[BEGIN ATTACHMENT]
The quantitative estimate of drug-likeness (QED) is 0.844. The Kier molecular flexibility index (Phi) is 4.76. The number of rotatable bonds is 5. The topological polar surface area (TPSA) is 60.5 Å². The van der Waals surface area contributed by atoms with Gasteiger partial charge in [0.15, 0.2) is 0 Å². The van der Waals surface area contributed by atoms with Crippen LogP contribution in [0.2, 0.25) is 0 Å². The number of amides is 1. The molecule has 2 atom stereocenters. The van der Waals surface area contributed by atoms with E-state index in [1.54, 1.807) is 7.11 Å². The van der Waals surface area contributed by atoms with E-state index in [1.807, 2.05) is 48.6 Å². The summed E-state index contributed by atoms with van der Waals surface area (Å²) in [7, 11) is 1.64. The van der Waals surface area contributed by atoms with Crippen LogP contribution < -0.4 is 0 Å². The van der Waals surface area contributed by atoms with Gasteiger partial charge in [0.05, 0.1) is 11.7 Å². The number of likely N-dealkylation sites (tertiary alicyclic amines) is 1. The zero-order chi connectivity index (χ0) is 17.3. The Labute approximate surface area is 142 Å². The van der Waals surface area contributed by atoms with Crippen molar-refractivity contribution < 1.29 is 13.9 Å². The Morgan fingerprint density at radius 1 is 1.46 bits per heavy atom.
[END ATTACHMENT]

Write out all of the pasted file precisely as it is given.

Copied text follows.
The quantitative estimate of drug-likeness (QED) is 0.844. The Kier molecular flexibility index (Phi) is 4.76. The number of rotatable bonds is 5. The topological polar surface area (TPSA) is 60.5 Å². The van der Waals surface area contributed by atoms with Gasteiger partial charge in [0.15, 0.2) is 0 Å². The van der Waals surface area contributed by atoms with Crippen LogP contribution in [0.2, 0.25) is 0 Å². The number of amides is 1. The molecule has 2 atom stereocenters. The van der Waals surface area contributed by atoms with E-state index in [1.54, 1.807) is 7.11 Å². The van der Waals surface area contributed by atoms with E-state index in [1.807, 2.05) is 48.6 Å². The summed E-state index contributed by atoms with van der Waals surface area (Å²) in [7, 11) is 1.64. The van der Waals surface area contributed by atoms with Crippen LogP contribution < -0.4 is 0 Å². The van der Waals surface area contributed by atoms with Gasteiger partial charge in [0.05, 0.1) is 11.7 Å². The number of likely N-dealkylation sites (tertiary alicyclic amines) is 1. The zero-order chi connectivity index (χ0) is 17.3. The Labute approximate surface area is 142 Å². The van der Waals surface area contributed by atoms with Crippen molar-refractivity contribution < 1.29 is 13.9 Å². The Morgan fingerprint density at radius 1 is 1.46 bits per heavy atom.